New Delhi: Bitcoin topped $66,000 for the first time in the wake of the successful launch of the inaugural exchange-traded fund for US investors, as optimism grew for more mainstream acceptance.
While the historically volatile digital currency has spent recent days hovering in a narrow range as it reached its previous April high, the vault behind the threshold happened much faster: just after stock exchanges opened. The price rose by more than a thousand dollars in a minute. US big moves linked to key chart levels have been a common occurrence in the history of cryptocurrency trading for a little over a decade.
“It’s a valid moment,” said Jesse Proudman, co-founder and CEO of crypto advisory firm Makra. “It is no longer a question of whether this asset class exists – I think it is a truly meaningful mark in the history of the broader digital-asset class.”
Demand for the ProShares bitcoin strategy ETF continued to rise, with more than 29 million shares changing hands on Wednesday, or more than during the fund’s nearly record-breaking debut. This equates to over $1.2 billion in volume. The first bitcoin-linked exchange-traded fund listed in the US launched on Tuesday as the second most traded fund on record.
Bitcoin has climbed to its latest high above expectations of pandemic-era liquidity, speculative bets and widespread adoption by institutional investors. The ride was shaky: the token fell below $30,000 in June amid criticism of its energy consumption and China’s cryptocurrency crackdown. It then began to recover partly as the crypto sector adjusted to wider areas of China.
Amidst all the price frenzy, many quarters of the Wall Street establishment remain deeply skeptical about bitcoin’s role in finance. Securities regulators are stepping up their investigation into the cryptocurrency, with the US government effectively blocking a bitcoin lending program at Coinbase Global Inc. Critics have also cast doubt on claims that the asset’s scarcity makes it a long-term store of value and note the slow movement of a unit of exchange.
Bitcoin hit a high of $66,976 during New York trading hours, bringing its gains for the year to nearly 130%. The largest digital currency by market cap grew over 300% last year and 95% in 2019, up from 73% the previous year.
According to Athanasios Sorophagis at Bloomberg Intelligence, with a turnover of nearly $1 billion, the ProShares fund was only behind BlackRock Carbon Fund on its first day of trading Tuesday, with the latter ranking higher due to pre-seed investments.
“Clearly, the launch of the bitcoin futures ETF in the US has pushed prices up to these levels,” said Leah Wald, chief executive of Valkyrie Investments, applying for a futures-based fund. “Traders and investors probably see this as a precursor to the holy grail – a spot bitcoin ETF – and their optimism is pouring into the biggest cryptocurrency at a furious pace, with all of the FOMO money in business from all corners of the market. “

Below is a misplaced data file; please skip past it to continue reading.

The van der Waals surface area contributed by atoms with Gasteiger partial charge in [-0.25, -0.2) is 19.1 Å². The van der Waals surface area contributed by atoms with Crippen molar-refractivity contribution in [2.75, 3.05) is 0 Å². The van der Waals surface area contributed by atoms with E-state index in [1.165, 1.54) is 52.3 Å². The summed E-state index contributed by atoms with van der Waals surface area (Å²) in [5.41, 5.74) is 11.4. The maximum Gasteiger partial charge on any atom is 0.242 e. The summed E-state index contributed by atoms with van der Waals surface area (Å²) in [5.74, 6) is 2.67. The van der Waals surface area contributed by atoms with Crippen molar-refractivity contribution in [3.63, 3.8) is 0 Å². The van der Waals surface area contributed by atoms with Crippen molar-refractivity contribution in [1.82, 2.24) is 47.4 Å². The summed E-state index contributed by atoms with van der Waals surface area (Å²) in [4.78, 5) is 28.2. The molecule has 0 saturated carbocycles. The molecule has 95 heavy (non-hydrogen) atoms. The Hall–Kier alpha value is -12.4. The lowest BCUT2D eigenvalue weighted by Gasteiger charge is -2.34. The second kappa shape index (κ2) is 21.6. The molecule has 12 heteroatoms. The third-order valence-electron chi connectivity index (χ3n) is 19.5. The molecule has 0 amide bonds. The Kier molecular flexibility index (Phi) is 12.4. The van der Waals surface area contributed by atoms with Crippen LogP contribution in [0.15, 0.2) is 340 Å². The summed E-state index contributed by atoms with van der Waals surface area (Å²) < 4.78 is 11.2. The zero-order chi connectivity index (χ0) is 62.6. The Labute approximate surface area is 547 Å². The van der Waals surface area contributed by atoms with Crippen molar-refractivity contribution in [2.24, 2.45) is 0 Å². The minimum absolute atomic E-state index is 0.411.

The biggest proponents of bitcoin support the controversial argument that the virtual currency is a store of wealth and a hedge against the most powerful threat from inflation in many years.
There has also been excitement in some corners of Wall Street: Bank of New York Mellon Corp., Goldman Sachs Group Inc. and Morgan Stanley are among firms offering crypto-related services. Don Fitzpatrick, chief investment officer at Soros Fund Management LLC, said his firm owns some coins and that crypto “has gone mainstream.”
At the same time, there is still a long way to go. For example, Skybridge Capital founder Anthony Scaramucci said there is a “feeding frenzy” in crypto among about 10% of financial-services firms, but the vast majority are hesitant about the asset class.
In the past few years, a whole new crypto-economy has formed. Non-fungible tokens or NFTs – which allow holders of digital art and collectibles to track ownership – have hit the headlines.
So is the decentralized finance – DeFi – ecosystem, which allows people to lend, borrow, trade and take insurance directly from each other, without the use of intermediaries such as banks.
Bitcoin’s record falls on the time of its birthday – the digital coin was born in Halloween 2008, coinciding with the publication of a research paper by someone known as Satoshi Nakamoto.
The paper was titled “Bitcoin: A Peer-to-Peer Electronic Cash System.” Its birth ignited a digital currency revolution, which led to the rise of more than 12,000 other coins, according to data from CoinMarketCap.com. The total market cap of cryptocurrencies is over $2.5 trillion.